“Collective Action” is when people come together with a common goal, that is to improve their condition, and activate in order to achieve it. Well, nothing new until now, we all witnessed or at least heard of collective actions in our realities or at least on the news.
There is a theory out there that can be applied to politics and economics and it concerns concentrated benefits versus diffuse costs, and it is very well explained on Olson Junior and his book “The logic of collective action: public goods and the theory of groups.”
What is the diffuse cost? Is a small group that is benefitting from something all society paid for. Whereas, the opposite, concentrated cost is when expenses are charged on those who have the most benefits. The most typical example that comes to my mind here is taxes, look at governmental incentives to large industrial groups, those benefits are funded by taxes coming from everybody’s pockets, yet oftentimes these incentives benefit the owners and top management of the industrial groups (although the deal should be that those benefits are distributed in order to increase jobs, raise salaries etc.)
Olson claims that if citizens see that 0,1% of their taxes end up financing incentives to large industrial groups it is very unlikely that they would organise strikes and movement nationwide in protest, may indeed feel disappointed or perhaps even bitter, and yet is 0,1% really worth the trouble of striking, losing a job or end up in clashes? Not really. This presents us with a paradigm supposing that it is more efficient and easier for collective actions to take place locally, as smaller groups are more efficient and have better cohesion than larger groups, resulting in better discipline, stronger community feeling, they know each other and each has an in-depth understanding of their reality. This is the idea is at the foundation of the argument of strengthening the local economy and finances as a way to increase community participation in the production, distribution and purchase of services, goods, as well as more transparency and accountability on behalf of the producers, distribution and the public sector, making the overall system much more efficient. If citizens know the local public budget, what support it provides and how taxes are allocated, they are empowered and enabled to witness all the decisions made, steps taken, and therefore, more likely to participate and activate.
Well, not everybody agrees, or at least not 100%, last year on Science Direct appeared a paper by Joachim Weimann called “Public Provisions by Large Groups — The Logic of Collective Action Revisited.” Fully agrees that collective action is a sign of a healthy society, as the challenges faced by societies most of the times concern public goods. And yet, Weimann believes, on the contrary of Olson, that actually large groups can organise collective actions just as well as smaller groups. Interesting food for thought.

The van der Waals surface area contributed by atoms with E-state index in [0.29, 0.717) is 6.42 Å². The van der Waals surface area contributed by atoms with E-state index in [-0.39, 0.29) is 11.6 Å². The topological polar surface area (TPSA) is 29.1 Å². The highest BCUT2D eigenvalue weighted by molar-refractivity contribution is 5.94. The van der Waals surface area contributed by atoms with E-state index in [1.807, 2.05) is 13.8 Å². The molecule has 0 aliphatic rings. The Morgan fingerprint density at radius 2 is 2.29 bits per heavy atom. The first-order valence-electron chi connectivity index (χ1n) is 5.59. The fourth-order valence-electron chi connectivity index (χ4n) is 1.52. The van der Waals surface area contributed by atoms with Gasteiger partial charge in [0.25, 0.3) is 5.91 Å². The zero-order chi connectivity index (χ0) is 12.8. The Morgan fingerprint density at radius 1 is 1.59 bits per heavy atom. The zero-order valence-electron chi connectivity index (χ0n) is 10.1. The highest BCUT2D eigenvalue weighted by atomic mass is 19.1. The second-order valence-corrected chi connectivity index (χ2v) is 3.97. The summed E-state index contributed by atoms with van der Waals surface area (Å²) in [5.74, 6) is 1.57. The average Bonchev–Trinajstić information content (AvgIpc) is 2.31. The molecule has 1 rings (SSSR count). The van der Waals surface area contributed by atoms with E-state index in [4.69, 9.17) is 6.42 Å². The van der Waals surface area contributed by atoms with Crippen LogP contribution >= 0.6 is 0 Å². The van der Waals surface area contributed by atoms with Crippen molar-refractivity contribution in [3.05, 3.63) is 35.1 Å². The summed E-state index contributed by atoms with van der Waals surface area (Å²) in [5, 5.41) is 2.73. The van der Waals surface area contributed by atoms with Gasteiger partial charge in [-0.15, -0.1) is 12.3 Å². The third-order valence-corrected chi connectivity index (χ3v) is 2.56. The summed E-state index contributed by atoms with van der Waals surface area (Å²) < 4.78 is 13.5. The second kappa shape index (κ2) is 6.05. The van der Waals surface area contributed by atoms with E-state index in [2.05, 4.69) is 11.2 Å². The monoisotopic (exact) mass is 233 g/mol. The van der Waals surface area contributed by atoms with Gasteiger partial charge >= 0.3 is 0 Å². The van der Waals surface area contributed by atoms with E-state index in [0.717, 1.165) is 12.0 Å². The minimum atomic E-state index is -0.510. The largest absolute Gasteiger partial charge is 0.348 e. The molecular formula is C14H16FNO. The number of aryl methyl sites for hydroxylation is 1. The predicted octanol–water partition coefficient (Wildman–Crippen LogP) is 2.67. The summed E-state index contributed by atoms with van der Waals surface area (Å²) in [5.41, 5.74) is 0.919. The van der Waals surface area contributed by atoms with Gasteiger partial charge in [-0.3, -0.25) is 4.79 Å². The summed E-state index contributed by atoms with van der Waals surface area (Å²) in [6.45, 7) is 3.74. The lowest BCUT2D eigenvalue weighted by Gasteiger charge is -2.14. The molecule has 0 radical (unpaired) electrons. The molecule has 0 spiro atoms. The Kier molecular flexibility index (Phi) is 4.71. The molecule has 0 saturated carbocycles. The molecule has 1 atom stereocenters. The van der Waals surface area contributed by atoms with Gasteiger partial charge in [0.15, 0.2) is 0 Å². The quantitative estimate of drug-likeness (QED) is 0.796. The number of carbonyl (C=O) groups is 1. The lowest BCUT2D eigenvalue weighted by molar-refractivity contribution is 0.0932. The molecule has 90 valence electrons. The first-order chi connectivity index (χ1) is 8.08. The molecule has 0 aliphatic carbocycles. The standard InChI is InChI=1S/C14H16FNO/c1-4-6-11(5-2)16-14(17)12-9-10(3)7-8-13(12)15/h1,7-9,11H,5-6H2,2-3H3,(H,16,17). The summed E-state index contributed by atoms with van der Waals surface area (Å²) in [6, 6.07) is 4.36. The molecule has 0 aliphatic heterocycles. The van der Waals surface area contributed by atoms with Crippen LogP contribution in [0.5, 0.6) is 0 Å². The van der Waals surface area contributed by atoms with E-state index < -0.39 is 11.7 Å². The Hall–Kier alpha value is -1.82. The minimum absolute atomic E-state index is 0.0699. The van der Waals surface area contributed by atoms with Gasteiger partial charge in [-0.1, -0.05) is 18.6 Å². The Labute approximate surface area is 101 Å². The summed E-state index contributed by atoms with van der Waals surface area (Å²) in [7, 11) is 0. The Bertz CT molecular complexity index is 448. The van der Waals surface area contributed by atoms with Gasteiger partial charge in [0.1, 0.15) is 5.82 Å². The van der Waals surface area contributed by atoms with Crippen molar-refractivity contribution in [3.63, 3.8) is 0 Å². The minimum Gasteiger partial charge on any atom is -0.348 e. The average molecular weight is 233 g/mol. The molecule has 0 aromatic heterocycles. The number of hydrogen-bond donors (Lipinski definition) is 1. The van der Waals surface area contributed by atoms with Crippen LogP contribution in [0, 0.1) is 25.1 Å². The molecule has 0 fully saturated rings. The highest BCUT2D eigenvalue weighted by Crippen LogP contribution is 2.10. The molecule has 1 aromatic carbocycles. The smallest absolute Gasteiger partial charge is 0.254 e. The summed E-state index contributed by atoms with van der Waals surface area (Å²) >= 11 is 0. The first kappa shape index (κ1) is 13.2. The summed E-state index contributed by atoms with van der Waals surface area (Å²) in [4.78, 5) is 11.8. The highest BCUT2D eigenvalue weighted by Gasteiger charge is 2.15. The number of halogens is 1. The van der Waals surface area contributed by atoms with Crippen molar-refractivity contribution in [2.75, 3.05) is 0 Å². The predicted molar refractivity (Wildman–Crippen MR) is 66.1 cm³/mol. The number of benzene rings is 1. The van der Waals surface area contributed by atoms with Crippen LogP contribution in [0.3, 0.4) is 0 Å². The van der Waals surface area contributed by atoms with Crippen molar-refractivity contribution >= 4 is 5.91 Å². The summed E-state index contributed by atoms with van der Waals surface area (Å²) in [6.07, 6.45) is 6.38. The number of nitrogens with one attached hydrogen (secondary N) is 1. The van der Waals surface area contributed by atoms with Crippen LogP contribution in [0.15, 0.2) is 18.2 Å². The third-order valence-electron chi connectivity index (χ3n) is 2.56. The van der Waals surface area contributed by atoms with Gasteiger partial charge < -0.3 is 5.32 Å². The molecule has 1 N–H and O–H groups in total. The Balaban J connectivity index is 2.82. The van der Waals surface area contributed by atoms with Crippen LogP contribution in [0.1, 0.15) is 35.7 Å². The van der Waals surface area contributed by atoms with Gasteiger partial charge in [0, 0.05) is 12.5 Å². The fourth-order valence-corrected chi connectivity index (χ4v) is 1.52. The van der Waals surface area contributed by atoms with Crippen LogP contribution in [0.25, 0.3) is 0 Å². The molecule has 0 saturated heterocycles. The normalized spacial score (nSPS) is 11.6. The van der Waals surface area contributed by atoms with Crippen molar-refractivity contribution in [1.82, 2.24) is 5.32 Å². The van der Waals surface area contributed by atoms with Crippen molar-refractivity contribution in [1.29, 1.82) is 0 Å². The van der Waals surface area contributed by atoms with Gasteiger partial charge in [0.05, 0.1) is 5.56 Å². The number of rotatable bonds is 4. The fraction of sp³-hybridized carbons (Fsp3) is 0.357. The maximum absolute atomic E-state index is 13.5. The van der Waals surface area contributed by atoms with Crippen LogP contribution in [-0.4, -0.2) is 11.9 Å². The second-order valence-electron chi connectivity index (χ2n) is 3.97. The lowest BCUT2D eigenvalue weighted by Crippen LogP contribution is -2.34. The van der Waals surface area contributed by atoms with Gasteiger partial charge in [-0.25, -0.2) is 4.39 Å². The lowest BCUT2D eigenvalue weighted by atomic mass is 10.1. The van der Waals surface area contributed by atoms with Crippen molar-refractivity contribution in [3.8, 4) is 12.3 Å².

Today we are facing environmental challenges of unprecedented magnitude, and these challenges need collective action, because environmental “goods” are, after all, public goods, and this is something occurring on a global scale, take the climate emergency for example, local or even national level actions are just not enough, large groups need to cooperate and engage in joint actions around the shared goal of stopping the crisis. Envisaging actions such as resource mobilisation, activity coordination, information sharing, development of institutions. This means that community members are provided with the essential information in order to make their opportunity to participate both feasible and meaningful, making sure that each is aware that their input can have an impact and influence decisions and outcomes of the actions, resulting in improvements in the community and actively contributing to solving the problem at hand.
In politics, economics and society, according to Olson’s conclusions, an individual’s contribution to the public good is so little that it is almost invisible and has very little impact, if at all, therefore the logical conclusion is that cooperating in large groups makes no sense at all and serves little purpose. “The larger is the group, the farther it will fall short of obtaining an optimal result of any collective good, the less it will further its common interest.” How true is this statement? Take the example of democracy, a system that in order to work properly needs large groups of citizens not only to show up and vote every few years but also to inform themselves, participate in the decision-making processes, meaning it needs large-scale mobilisation and participation.
Returning to Olson’s statement, should it be true challenges like equal and fair participation in democracy or solving the climate crisis are too hard to solve, and meaningful contributions to the public good would be something rare within a large group. Assuming cooperation is easier within small groups, what can determine easy cooperation within large groups? And how to determine success? This is the key question to answer the challenges we are facing today across the planet. Assuming that large groups are just as good at providing public good, especially when large groups highlight the benefits of cooperation. Could the solution lay within large groups that go beyond national borders and yet maintain strong local roots?